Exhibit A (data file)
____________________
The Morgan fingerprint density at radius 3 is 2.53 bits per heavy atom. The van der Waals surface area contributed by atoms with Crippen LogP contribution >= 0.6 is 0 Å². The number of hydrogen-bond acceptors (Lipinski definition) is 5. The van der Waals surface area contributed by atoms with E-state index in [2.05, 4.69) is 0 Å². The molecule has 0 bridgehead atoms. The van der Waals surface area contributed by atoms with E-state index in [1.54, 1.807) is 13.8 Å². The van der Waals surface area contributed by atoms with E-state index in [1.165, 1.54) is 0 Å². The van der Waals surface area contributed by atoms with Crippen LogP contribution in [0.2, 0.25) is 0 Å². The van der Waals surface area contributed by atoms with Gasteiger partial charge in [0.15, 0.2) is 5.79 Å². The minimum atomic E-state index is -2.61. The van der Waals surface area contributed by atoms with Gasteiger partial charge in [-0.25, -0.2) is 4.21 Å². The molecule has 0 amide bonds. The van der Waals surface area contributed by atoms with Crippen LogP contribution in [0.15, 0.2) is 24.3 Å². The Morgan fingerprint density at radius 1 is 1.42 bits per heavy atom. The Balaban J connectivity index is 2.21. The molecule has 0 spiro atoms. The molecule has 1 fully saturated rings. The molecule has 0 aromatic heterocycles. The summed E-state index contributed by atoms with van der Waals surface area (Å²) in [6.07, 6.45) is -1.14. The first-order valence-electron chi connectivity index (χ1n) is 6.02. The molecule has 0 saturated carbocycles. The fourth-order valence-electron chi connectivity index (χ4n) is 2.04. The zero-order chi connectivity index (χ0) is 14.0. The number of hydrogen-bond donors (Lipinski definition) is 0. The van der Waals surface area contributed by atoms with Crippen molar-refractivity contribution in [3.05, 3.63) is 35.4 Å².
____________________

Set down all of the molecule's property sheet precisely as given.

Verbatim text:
The Morgan fingerprint density at radius 3 is 2.53 bits per heavy atom. The van der Waals surface area contributed by atoms with Crippen LogP contribution >= 0.6 is 0 Å². The number of hydrogen-bond acceptors (Lipinski definition) is 5. The van der Waals surface area contributed by atoms with E-state index in [2.05, 4.69) is 0 Å². The molecule has 0 bridgehead atoms. The van der Waals surface area contributed by atoms with E-state index in [1.54, 1.807) is 13.8 Å². The van der Waals surface area contributed by atoms with E-state index in [1.165, 1.54) is 0 Å². The van der Waals surface area contributed by atoms with Crippen LogP contribution in [0.2, 0.25) is 0 Å². The van der Waals surface area contributed by atoms with Gasteiger partial charge in [0.15, 0.2) is 5.79 Å². The minimum atomic E-state index is -2.61. The van der Waals surface area contributed by atoms with Gasteiger partial charge in [-0.25, -0.2) is 4.21 Å². The molecule has 0 amide bonds. The van der Waals surface area contributed by atoms with Crippen LogP contribution in [0.15, 0.2) is 24.3 Å². The Morgan fingerprint density at radius 1 is 1.42 bits per heavy atom. The Balaban J connectivity index is 2.21. The molecule has 0 spiro atoms. The molecule has 1 fully saturated rings. The molecule has 0 aromatic heterocycles. The summed E-state index contributed by atoms with van der Waals surface area (Å²) in [6.07, 6.45) is -1.14. The first-order valence-electron chi connectivity index (χ1n) is 6.02. The molecule has 0 saturated carbocycles. The fourth-order valence-electron chi connectivity index (χ4n) is 2.04. The zero-order chi connectivity index (χ0) is 14.0. The number of hydrogen-bond donors (Lipinski definition) is 0. The van der Waals surface area contributed by atoms with Crippen molar-refractivity contribution in [3.05, 3.63) is 35.4 Å².